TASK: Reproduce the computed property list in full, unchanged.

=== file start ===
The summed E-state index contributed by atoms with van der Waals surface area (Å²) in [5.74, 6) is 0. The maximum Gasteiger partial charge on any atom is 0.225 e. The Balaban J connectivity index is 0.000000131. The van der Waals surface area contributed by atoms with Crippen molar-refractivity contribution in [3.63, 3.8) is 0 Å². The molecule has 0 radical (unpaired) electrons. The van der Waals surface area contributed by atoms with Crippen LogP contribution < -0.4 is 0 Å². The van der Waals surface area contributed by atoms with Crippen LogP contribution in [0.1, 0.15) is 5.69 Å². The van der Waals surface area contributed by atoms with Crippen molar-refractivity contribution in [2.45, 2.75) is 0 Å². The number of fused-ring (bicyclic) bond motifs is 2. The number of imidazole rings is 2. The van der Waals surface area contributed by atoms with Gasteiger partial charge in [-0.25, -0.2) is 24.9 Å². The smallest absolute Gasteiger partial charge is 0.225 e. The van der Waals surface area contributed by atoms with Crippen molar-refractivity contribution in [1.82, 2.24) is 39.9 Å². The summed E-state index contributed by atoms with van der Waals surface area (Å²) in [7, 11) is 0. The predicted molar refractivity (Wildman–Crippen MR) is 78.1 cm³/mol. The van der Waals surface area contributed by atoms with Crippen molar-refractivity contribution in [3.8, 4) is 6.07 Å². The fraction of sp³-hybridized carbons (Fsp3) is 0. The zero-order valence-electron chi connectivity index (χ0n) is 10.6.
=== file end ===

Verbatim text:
The summed E-state index contributed by atoms with van der Waals surface area (Å²) in [5.74, 6) is 0. The maximum Gasteiger partial charge on any atom is 0.225 e. The Balaban J connectivity index is 0.000000131. The van der Waals surface area contributed by atoms with Crippen molar-refractivity contribution in [3.63, 3.8) is 0 Å². The molecule has 0 radical (unpaired) electrons. The van der Waals surface area contributed by atoms with Crippen LogP contribution < -0.4 is 0 Å². The van der Waals surface area contributed by atoms with Crippen LogP contribution in [0.1, 0.15) is 5.69 Å². The van der Waals surface area contributed by atoms with Crippen molar-refractivity contribution in [2.45, 2.75) is 0 Å². The number of fused-ring (bicyclic) bond motifs is 2. The number of imidazole rings is 2. The van der Waals surface area contributed by atoms with Gasteiger partial charge in [-0.25, -0.2) is 24.9 Å². The smallest absolute Gasteiger partial charge is 0.225 e. The van der Waals surface area contributed by atoms with Crippen molar-refractivity contribution in [1.82, 2.24) is 39.9 Å². The summed E-state index contributed by atoms with van der Waals surface area (Å²) in [7, 11) is 0. The predicted molar refractivity (Wildman–Crippen MR) is 78.1 cm³/mol. The van der Waals surface area contributed by atoms with Crippen molar-refractivity contribution in [3.8, 4) is 6.07 Å². The fraction of sp³-hybridized carbons (Fsp3) is 0. The zero-order valence-electron chi connectivity index (χ0n) is 10.6.